#Notes Black Box Thinking

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black-box-thinking

Summary

Black box thinking is all about the culture of failure, more importantly, why it’s essential to an industry, an individual, or a company being successful. Entities that fear failure oftentimes fail to learn from their mistakes, are quick to cover them up or point fingers. The book focuses on a few entities that do it really well, such as the airline industry and others that don’t such as healthcare. These examples are used really effectively to illustrate how we can all learn to more effectively embrace failure in our lives to become more creative, to adopt a growth mindset, and to win.

Top Lessons Learned

  1. Failure is an essential part of the creative process, without it, you’ll likely never take the risks necessary to do something truly novel.
  2. A huge part of succeeding via failure is perseverance through the ups and downs.
  3. Failing quickly (but in small ways) and adapting isn’t always the best approach, sometimes trying something grand and then failing is useful, it depends very much on the context and problem trying to be solved. Evolutionary approach versus inventing.
  4. Connecting dots (or pulling from other industries/fields) can be an amazingly effective way to solve problems (think Dyson vacuums and saw mills). Nature is a fantastic place to steal ideas from because of their simple elegance.
  5. It’s essential in a failure culture that nobody be blamed or held accountable for failures, they must be learning opportunities or else you’ll start to see the healthcare effect take place (finger pointing and no learning).

General Notes

Success is largely determined in almost settings by how one responds to failure, which is inevitable.

  • the airline industry rigorously investigates every failure to change its procedures and evolve from any failure
  • the healthcare industry has so many preventable deaths and serious consequences but they simply seem to accept it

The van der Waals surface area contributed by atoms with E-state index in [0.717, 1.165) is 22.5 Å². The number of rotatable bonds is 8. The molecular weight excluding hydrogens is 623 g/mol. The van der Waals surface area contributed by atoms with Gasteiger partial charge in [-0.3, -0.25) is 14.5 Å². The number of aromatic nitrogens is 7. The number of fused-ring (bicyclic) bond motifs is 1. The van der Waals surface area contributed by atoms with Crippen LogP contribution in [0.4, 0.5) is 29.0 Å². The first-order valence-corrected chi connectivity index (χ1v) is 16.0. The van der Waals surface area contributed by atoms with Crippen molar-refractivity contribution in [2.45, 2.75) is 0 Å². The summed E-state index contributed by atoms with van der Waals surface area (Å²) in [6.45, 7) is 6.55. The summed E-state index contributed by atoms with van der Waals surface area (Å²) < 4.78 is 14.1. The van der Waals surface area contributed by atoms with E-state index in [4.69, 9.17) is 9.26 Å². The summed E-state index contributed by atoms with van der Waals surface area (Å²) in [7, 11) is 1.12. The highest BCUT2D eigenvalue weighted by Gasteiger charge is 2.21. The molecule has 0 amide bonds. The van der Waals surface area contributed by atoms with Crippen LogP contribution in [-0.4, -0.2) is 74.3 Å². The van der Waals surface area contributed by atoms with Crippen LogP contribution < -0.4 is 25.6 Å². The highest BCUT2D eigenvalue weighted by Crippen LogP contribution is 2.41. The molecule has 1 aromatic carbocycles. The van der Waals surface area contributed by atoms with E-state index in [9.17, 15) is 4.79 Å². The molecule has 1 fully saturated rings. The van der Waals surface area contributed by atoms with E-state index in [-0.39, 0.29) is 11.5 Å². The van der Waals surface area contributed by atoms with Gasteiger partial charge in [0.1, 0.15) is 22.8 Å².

This is the most important step on the road to a high-performance revolution: increasing the speed of development in human activity and transforming those areas that have been left behind. Only by redefining failure will we unleash progress, creativity, and resilience.

Within this book a closed loop is where failure doesn’t lead to progress because information on errors and weaknesses is misinterpreted or ignored; an open loop does lead to progress because the feedback is rationally acted upon.

In this world, at the level of systemic complexity we operate in, success can only happen when we admit our mistakes, learn from them, and create a climate where it is, in a certain sense, “safe” to fail.

Attention, it turns out, is a scarce resource: if you focus on one thing, you will lose awareness of other things.

The mnemonic that has been used to improve the assertiveness of junior members of the crew in aviation is called P.A.C.E. (Probe, Alert, Challenge, Emergency).

  • Captains, who for years had been regarded as big chiefs, were taught to listen, acknowledge instructions, and clarify ambiguity.
  • checklists were also very useful tools to help solve the activation problem and give everyone a level playing field in reviewing a situation.

Failure is rich in learning opportunities for a simple reason: in many of its guises, it represents a violation of expectation.

Black box thinking is about the willingness and tenacity to investigate the lessons that often exist when we fail, but which we rarely exploit. It is about creating systems and cultures that enable organizations to learn from errors, rather than being threatened by them.

The first is that you have to take into account all the data, including the data you cannot immediately see, if you are going to learn from adverse incidents. But it also emphasizes that learning from failure is not always easy, even in conceptual terms, let alone emotional terms. It takes careful thought and a willingness to pierce through the surface assumptions.